Rep. Bob Behning speaks to the chamber at the state house. (Jeanie Lindsay/IPB News)
Monday marked the last day for Indiana lawmakers to move legislation out of the House of Representatives, and a handful of education measures received approval.
One of those bills, House Bill 1426, would address a change in federal graduation rate calculations. It would create a single high school diploma structure to meet those federal rules, and is a welcome solution to a problem many state and school officials have shared concern over in recent months.
Lawmakers heard testimony in the House Chamber during their meeting Tuesday. (Jeanie Lindsay/IPB News)
A heated debate broke out during a House committee’s discussion of a new graduation pathways bill Tuesday, as one lawmaker tried to make a big change to the legislation.
The State Board of Education passed new graduation pathway requirements late last year to help better prepare Hoosier students for a career or going to college after high school. Rep. Ed DeLaney (D-Indianapolis) took issue with the plan during discussion of a bill that would – in part – help implement those new rules. He proposed a change to get rid of them completely.
A group called The Villages of Indiana specializes in family and child services, including foster care and adoption. (Jeanie Lindsay/IPB News)
A House committee has approved legislation to track foster children and their success in schools.
The bill would require the Indiana Department of Education and the Department of Child Services to gather data on foster care students in public schools – specifically, the graduation rates and enrollment data for those students.
(Lauren Chapman/IPB News)
A House committee heard testimony on a bill Wednesday that would help the state identify schools facing financial problems, but the bill has already been met with criticism. Both Gary and Muncie Schools were taken over by the state last year after their finances reached crisis levels.
Some key pieces of House Ways and Means Committee Chair Tim Brown (R-Crawfordsville)’s legislation have superintendents and teachers concerned. In addition to creating ways for the state to check in on and offer help to schools flagged for financial problems, it would also provide ways for the District Unit Appeals Board (DUAB) to strip some school officials of their power.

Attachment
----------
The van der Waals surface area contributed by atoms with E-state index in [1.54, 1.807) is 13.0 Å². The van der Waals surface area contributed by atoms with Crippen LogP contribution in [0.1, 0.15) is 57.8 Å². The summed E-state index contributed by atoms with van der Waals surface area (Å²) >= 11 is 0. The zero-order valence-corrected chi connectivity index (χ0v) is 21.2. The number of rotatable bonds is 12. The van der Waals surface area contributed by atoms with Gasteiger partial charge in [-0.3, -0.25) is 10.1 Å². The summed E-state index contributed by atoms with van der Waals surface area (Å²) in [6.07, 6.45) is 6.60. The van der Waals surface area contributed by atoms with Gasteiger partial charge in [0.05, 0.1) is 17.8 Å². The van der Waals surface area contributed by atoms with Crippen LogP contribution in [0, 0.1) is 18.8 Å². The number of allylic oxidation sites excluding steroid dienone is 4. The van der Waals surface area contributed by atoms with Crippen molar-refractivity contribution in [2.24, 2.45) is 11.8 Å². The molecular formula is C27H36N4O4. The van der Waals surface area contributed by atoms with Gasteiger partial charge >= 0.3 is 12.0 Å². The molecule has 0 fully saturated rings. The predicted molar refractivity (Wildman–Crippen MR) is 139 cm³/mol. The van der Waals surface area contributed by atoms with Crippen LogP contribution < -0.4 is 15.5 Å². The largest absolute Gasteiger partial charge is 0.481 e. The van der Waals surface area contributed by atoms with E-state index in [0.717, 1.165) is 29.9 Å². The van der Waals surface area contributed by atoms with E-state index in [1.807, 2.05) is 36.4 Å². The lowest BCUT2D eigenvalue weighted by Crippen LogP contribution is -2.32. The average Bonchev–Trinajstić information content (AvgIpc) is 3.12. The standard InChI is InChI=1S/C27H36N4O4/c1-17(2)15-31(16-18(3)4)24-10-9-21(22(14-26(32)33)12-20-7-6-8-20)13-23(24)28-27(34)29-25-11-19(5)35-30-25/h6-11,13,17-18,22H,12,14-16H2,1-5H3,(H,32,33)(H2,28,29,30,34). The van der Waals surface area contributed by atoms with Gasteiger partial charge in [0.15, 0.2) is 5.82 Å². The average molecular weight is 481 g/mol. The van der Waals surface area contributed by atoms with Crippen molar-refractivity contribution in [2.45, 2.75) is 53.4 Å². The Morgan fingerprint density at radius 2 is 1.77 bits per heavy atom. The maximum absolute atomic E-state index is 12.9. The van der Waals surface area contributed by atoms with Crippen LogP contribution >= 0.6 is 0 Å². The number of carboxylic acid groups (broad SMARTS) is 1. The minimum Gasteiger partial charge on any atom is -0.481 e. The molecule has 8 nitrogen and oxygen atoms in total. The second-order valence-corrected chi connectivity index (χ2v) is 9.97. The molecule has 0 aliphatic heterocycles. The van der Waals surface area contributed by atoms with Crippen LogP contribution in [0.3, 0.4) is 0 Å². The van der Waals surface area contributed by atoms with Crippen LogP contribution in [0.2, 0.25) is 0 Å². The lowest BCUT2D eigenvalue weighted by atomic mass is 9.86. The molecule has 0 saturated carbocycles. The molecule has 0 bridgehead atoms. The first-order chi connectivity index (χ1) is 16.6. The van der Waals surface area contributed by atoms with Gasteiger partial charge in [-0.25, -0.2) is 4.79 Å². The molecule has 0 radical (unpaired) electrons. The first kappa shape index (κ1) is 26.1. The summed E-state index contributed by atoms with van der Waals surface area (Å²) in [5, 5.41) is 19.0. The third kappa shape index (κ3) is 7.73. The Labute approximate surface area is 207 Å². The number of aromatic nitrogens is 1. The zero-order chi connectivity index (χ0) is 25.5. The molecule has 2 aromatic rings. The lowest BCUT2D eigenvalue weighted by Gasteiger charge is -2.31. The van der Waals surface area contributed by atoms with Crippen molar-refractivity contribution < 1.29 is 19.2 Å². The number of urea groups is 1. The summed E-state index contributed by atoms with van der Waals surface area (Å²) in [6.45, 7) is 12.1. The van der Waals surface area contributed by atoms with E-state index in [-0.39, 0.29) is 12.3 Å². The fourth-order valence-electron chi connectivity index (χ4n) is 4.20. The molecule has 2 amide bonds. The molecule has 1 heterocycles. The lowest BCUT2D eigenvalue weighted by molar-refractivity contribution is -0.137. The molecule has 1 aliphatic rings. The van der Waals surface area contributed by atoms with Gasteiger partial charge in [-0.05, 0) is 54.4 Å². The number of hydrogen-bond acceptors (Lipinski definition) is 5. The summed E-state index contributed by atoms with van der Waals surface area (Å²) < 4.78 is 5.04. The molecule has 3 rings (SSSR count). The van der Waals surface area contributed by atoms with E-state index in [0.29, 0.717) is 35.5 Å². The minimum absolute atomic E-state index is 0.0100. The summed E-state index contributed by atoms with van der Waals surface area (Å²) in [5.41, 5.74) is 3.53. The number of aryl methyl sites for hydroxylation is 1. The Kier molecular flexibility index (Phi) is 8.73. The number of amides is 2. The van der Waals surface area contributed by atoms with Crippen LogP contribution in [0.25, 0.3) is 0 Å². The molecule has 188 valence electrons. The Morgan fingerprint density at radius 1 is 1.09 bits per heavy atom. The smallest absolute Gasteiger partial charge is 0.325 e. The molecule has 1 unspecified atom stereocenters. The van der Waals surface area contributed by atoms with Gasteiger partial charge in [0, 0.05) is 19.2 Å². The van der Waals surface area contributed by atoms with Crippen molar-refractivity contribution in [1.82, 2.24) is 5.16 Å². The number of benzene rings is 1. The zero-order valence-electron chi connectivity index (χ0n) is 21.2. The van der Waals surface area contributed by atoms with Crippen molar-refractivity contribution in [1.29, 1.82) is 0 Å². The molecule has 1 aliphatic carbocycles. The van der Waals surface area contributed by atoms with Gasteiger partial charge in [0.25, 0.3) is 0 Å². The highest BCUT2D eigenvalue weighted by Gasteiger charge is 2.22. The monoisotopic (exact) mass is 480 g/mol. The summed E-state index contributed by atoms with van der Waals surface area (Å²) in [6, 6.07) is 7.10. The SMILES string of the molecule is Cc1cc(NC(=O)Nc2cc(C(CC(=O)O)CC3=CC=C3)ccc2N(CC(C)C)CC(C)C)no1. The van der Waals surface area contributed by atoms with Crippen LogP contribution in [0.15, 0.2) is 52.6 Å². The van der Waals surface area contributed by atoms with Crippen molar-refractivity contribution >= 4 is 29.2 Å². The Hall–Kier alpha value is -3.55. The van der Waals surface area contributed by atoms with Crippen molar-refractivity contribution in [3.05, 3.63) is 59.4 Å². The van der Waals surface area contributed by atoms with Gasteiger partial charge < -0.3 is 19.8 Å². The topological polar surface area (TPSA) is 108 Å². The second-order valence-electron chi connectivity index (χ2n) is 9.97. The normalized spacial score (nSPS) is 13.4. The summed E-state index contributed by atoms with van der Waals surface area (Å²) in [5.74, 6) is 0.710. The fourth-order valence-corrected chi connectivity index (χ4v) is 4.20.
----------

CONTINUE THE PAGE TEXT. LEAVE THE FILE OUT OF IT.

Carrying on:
The Department of Education released 2017 graduation rate data Friday.
The department reports the statewide graduation rate landed around 87 percent — two points lower than in 2016.
Some school principals offered feedback on the State Board of Education\’s new graduation pathways plan, citing concerns about implementation in schools across the state. (Jeanie Lindsay/IPB News)
School principals are concerned about the state’s plan to change high school graduation pathway requirements. Some say it lacks important details on how schools can bring that plan to life.
The State Board of Education debated which version of a proposal to release for public comment at its first meeting of the year. (Jeanie Lindsay/IPB News)
Significant changes are in store for the state’s school grading system, but the State Board of Education had trouble finding a starting point at its first meeting of 2018.
The Indiana Statehouse. (Peter Balonon-Rosen/IPB News)
Lawmakers will consider legislation this session, that would create a type of early warning system to to help identify schools facing significant financial problems.
The state took over Gary and Muncie Community Schools last year after their finances reached crisis levels. Now, Sen. Eddie Melton (D-Gary) has filed legislation to prevent more major state takeovers by catching financial problems early. He says it’s a way the state could step in to help before it’s too late.
Sen. Jean Leising addresses the Senate Committee on Education and Career Development about her cursive writing bill. (Jeanie Lindsay/IPB News)
The debate about teaching cursive to Hoosier kids has returned to the statehouse, and the lawmaker behind the cursive writing bill has shown no signs of backing down from the issue.
Sen. Jean Leising (R-Oldenburg) has filed legislation every year since 2011 that would require elementary schools to teach cursive, and it’s died every year in the House of Representatives. But Leising says she won’t give up.
“I can’t hardly go anywhere in my district without someone speaking to me about ‘what are you doing about cursive? This is ridiculous,’” she says.
Indiana could soon join a growing list of states with laws allowing students to carry sunscreen at school.
The Food and Drug Administration classifies sunscreen as an over the counter medication, like painkillers or cold medicine, and that means some school policies require students to have a doctor or parent’s note in order to even bring sunscreen to school.